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HomeOpinionCommentarySugar, renewable energy and the Exxon windfall

Sugar, renewable energy and the Exxon windfall

By Terrence R. Blackman, Ph.D.

Guyanese have produced sugar for 15 generations. First cultivated in 1658, Guyanese planters started producing sugar commercially in the late 1700s, 100 years after their counterparts in the West Indies.

Because of Guyana’s late entry into the sugar industry, they imported relatively advanced milling sugarcane equipment. This advanced equipment investment gave the Guyanese sugar industry a secure foundation and made it the Guyanese economy’s leading sector.

The Guyana Sugar Corporation, Guysuco, is the country’s largest cultivator and producer of sugar. Guysuco is responsible for approximately 10-15 percent of Guyana’s annual revenue and almost 40 percent of all agricultural production.

Sugar production has declined by almost 150 thousand metric tons from 2002 to 2016. This decline in production has resulted in annual losses that reached USD$85 million in 2014. These ongoing losses have necessitated large injections of financial support from the government to maintain the organization’s liquidity.

Guysuco, currently configured, is economically unsustainable. However, much of Guyana’s culture and industrial capacity is linked to the sugar industry. Guyanese policymakers must diversify and add value to the range of sugar production products. We must move beyond sugar, rum, and molasses to ethanol and energy. It is the energy potential of the sugar industry that offers the most viable path forward.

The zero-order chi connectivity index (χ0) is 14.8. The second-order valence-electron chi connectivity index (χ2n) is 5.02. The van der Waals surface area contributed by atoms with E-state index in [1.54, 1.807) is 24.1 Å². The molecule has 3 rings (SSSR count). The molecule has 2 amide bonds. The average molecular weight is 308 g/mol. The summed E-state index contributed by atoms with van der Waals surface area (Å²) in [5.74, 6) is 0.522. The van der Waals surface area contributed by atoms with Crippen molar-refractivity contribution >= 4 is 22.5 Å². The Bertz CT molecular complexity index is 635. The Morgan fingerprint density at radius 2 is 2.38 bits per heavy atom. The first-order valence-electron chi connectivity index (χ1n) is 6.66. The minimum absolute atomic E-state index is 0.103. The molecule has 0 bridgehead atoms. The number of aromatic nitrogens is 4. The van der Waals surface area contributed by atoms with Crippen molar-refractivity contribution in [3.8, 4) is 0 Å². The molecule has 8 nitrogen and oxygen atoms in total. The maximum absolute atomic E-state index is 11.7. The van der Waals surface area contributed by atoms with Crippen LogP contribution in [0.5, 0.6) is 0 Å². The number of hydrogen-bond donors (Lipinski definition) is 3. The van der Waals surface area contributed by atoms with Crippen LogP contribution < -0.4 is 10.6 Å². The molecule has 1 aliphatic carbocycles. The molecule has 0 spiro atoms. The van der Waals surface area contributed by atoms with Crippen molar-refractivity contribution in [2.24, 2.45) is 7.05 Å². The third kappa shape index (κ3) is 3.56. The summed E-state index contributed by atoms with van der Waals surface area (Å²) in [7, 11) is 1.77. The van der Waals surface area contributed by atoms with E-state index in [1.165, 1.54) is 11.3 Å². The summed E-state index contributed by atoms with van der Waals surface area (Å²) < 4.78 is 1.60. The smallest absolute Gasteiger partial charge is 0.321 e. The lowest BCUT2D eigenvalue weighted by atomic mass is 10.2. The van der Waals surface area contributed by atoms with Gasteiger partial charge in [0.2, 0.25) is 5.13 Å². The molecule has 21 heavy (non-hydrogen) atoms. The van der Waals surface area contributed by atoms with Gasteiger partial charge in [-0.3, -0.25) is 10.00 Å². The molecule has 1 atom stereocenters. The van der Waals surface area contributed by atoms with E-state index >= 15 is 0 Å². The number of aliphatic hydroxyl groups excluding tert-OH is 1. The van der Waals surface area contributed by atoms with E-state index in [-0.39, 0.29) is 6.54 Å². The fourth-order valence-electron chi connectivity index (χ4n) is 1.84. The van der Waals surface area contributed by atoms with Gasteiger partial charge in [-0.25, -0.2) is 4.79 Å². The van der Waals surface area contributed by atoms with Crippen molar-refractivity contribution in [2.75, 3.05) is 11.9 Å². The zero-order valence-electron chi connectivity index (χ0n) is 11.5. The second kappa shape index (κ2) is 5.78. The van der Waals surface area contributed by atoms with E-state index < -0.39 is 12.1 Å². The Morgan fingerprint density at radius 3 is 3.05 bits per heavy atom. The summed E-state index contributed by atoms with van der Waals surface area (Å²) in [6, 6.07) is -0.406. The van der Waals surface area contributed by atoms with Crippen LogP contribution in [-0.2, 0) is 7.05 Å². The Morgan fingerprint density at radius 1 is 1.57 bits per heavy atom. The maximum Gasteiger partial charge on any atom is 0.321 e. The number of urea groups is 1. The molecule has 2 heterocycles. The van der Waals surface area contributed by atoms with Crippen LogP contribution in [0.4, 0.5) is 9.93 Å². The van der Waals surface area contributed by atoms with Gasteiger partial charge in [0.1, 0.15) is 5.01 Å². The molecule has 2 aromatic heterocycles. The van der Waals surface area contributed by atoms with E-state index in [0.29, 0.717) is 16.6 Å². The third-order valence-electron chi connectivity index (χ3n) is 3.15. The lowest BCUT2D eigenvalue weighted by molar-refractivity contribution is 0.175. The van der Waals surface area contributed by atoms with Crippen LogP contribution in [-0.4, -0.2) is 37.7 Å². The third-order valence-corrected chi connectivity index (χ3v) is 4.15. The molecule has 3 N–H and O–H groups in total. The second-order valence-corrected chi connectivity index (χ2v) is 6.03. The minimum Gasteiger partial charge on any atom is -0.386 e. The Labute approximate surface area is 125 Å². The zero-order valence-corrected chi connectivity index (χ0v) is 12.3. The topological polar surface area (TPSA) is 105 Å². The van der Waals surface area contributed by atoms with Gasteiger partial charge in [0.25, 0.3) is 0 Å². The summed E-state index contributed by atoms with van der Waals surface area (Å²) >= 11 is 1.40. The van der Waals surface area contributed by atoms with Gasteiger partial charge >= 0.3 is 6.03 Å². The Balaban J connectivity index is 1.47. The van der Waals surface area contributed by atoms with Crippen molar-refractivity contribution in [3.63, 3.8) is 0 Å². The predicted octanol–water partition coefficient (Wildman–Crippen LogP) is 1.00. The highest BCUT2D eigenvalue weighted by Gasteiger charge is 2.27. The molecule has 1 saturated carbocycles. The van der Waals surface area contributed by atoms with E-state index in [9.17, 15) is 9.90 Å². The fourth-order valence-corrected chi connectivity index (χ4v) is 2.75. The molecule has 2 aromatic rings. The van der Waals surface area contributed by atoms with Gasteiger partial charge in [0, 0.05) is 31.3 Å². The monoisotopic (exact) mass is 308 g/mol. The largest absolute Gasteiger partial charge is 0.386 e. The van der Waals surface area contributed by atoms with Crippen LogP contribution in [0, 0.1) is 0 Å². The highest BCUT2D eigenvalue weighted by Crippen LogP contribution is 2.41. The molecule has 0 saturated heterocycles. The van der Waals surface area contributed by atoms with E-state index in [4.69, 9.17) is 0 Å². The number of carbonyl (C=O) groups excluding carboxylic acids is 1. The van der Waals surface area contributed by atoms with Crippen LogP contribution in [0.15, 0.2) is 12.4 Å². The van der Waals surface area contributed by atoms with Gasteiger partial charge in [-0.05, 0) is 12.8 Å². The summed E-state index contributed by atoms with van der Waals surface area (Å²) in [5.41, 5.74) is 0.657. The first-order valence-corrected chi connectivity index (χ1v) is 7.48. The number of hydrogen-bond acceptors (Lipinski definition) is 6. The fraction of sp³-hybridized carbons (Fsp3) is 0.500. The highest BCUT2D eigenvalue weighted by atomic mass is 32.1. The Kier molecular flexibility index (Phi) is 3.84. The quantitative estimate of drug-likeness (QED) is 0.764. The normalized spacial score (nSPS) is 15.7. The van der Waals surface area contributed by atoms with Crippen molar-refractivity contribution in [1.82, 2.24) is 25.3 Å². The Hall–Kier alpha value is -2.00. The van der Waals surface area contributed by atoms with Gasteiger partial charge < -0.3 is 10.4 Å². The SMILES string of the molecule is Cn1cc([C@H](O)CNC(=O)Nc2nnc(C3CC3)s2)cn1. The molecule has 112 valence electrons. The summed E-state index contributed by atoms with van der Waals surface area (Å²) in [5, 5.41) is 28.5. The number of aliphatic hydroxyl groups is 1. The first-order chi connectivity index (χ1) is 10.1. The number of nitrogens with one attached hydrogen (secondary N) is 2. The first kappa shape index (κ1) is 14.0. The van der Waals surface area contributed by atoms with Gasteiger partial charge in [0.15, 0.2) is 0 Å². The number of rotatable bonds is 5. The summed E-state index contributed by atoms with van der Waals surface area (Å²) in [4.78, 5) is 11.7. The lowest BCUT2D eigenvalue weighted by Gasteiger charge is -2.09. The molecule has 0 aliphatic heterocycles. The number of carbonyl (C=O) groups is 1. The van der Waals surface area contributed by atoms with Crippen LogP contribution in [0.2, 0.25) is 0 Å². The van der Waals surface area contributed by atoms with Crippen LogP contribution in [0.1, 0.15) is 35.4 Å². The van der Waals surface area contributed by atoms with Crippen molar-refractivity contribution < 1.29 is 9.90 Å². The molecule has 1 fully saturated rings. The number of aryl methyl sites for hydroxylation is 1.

A consistent, long-term supply of lower-cost Guyanese energy is the key to creating a 21st-Century Guyanese economy characterized by high-paying jobs.

Lower electricity and fuel prices will spur Guyanese prosperity. Domestic energy resources development is the basis for a clean energy portfolio that optimally balances Guyana’s fossil and renewable energy sources.

Sugarcane offers an essential source of renewable energy and bio-based materials. The sugar estates are precisely the industrial sites that ought to be integrated with the emerging oil industry. Guyana should use oil revenues to invest in renewable, bio-based energy technologies to repurpose its sugar industry as a part of the Guyanese renewable energy sector. Innovative technologies show promise to safely and efficiently harness Guyanese power from its sugarcane resources.

Brazil’s experience illustrates how sugarcane has gone from being a single commodity resource to a flexible and diversified renewable resource. Brazil generates approximately 7 percent of its electricity from sugarcane biomass, and there is a clear opportunity for expanding bioelectricity production in the country even more.

A recent study conducted by the Sugarcane Renewable Electricity Project (SUCRE) estimated the current additional power potentially stored in the Brazilian Center-South region. This region accounts for 93 percent of the total sugarcane processed in Brazil. The results showed that when considering the use of 50 percent of the straw already available in sugarcane fields, an additional 35 Terawatt-hour (TWh) could be exported to the Brazilian grid yearly, with a potential to supply electricity to about 28 million households in the country.